Canadian investors should be on the lookout for reliable dividend payers like Canadian Imperial Bank of Commerce (TSX:CM)(NYSE:CM) during this bear market. CIBC announced earnings for the quarter ended June 30 before the market opened on Thursday. The bank announced a rise in profits of 1% and a hefty dividend hike to $1.44 per common share.
Savvy investors who value high dividends and steady stock prices will want to increase their holdings of bank stocks. Financial markets are losing their minds right now on U.S. president Donald Trump’s aggressive trade negotiation tactics and precarious federal reserve monetary policy.
Banks in developed economies — with the firm financial backing of the government — may be the safest place to store your savings and allow it to grow with the power of compound interest. If any stocks can make it through this market turbulence, it is the banks.
CIBC is a healthy stock with reliable dividend yields. Tax-Free Savings Account (TFSA) or Registered Retirement Savings Plan (RRSP) investors should feel comfortable entrusting their long-term savings to Canadian banks. CIBC’s Basel III CET1 ratio stands at 11.4%, above the 4.5% minimum — indicating that CIBC is well capitalized against financial market fluctuations like those in fixed-income bond markets.
Well-capitalized banks are a relief for informed investors worried about financial market turbulence and falling asset prices.
CIBC grows dividends and profits
CIBC is renowned for being one of the most financially solvent banking institutions in the world. As a global institution with operations in the Caribbean, Asia, and Europe, CIBC is a well-diversified institution with over 10 million customers.
On Thursday, CIBC reported a return on equity for the quarter ended June 30 of 15.6%. Adjusted, diluted earnings per share (EPS) came in at $3.10 — a 4% increase over the same quarter last year and above analyst estimates of $3.06 per share.
With the dividend hike this quarter, at current prices, the dividend yield is now around 5.7%. TFSA investors should not miss out on a dividend that high in one of the world’s most well-protected industries.
What’s the catch?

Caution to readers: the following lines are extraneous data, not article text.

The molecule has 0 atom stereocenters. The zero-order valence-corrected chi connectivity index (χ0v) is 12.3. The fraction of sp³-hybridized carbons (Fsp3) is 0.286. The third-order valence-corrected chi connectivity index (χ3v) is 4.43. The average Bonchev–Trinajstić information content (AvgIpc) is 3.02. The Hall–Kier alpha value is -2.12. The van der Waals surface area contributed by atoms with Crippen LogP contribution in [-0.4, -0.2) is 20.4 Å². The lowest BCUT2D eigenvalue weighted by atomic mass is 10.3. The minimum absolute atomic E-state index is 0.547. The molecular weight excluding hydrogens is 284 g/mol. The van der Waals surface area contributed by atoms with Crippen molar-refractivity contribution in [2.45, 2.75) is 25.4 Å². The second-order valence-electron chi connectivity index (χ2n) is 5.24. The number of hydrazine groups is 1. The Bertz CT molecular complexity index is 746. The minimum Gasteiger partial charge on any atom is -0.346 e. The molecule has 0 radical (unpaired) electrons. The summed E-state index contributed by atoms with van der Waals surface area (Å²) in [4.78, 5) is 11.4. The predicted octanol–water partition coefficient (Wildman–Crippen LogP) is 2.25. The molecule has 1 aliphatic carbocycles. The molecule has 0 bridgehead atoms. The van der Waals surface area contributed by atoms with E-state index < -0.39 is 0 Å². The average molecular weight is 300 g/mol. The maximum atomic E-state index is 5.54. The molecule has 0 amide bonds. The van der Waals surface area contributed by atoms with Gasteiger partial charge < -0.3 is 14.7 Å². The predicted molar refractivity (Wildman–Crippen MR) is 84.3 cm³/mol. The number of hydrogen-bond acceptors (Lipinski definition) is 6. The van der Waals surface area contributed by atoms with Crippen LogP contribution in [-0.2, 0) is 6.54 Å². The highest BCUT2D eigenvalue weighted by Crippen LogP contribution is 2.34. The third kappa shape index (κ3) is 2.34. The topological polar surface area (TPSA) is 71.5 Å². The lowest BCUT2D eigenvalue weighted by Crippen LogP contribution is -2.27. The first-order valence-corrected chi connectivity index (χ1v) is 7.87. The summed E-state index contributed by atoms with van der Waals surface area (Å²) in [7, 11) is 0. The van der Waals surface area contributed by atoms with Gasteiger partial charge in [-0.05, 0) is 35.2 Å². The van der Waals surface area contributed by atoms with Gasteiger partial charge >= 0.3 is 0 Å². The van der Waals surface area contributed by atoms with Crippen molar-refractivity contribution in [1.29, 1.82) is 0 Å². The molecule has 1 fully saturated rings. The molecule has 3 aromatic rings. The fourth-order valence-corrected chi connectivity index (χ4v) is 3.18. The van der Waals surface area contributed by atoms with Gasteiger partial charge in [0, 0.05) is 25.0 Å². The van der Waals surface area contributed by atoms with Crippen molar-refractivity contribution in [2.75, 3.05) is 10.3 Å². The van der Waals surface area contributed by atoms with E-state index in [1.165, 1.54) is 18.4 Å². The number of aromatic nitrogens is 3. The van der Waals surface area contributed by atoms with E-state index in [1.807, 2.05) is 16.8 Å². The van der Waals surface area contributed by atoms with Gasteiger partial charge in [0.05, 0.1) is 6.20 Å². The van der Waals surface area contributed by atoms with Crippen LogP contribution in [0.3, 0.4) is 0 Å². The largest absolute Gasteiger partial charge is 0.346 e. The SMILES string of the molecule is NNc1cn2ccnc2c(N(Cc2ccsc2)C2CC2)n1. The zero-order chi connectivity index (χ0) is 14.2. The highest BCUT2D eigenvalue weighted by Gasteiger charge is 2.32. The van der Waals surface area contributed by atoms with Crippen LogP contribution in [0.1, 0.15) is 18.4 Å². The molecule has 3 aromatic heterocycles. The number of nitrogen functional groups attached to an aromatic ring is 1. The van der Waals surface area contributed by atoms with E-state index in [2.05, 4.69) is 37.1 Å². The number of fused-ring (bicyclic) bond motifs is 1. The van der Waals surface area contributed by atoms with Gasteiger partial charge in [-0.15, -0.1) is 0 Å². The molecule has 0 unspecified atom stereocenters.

There is no catch. Okay, so bad loans did offset some of CIBC’s profit gains last quarter. Nonetheless, the banking sector tends to be well protected by the government. The government typically guarantees loan defaults. Thus, investors need not worry about the next financial crisis as long as they safeguard their money in a protected industry like banking or insurance.
Financial markets are scary right now, but Canadian investors should not worry excessively about their long-term investments.
Short-term savings should cover at least six months of expenses to get through temporary periods of hardship. After that, don’t be afraid to take on what may seem to be “too good to be true” dividend yields in banking or insurance. It might be terrifying to see stock prices fluctuating and hear the news media talk about financial market disruptions. But that’s the time that smart investors should be buying, not selling.
Stay calm and ignore what is going on in your portfolio. Open another account in which to make new investments and ignore your long-term retirement savings while the market is crazy. Like Warren Buffett says, “Be fearful when others are greedy and greedy when others are fearful.”
In other words, the only way to get rich is to buy when everyone else is selling and wait patiently to sell until everyone else is buying.
BRAND NEW! For a limited time, The Motley Fool Canada is giving away an urgent new investment report outlining our 5 favourite stocks for investors over 50.
So if you’re looking to get your finances on track and you’re in or near retirement – we’ve got you covered!
You’re invited. Simply click the link below to discover all 5 shares we’re expressly recommending for INVESTORS 50 and OVER. To scoop up your FREE copy, simply click the link below right now. But you will want to hurry – this free report is available for a brief time only.
Fool contributor Debra Ray has no position in any of the stocks mentioned.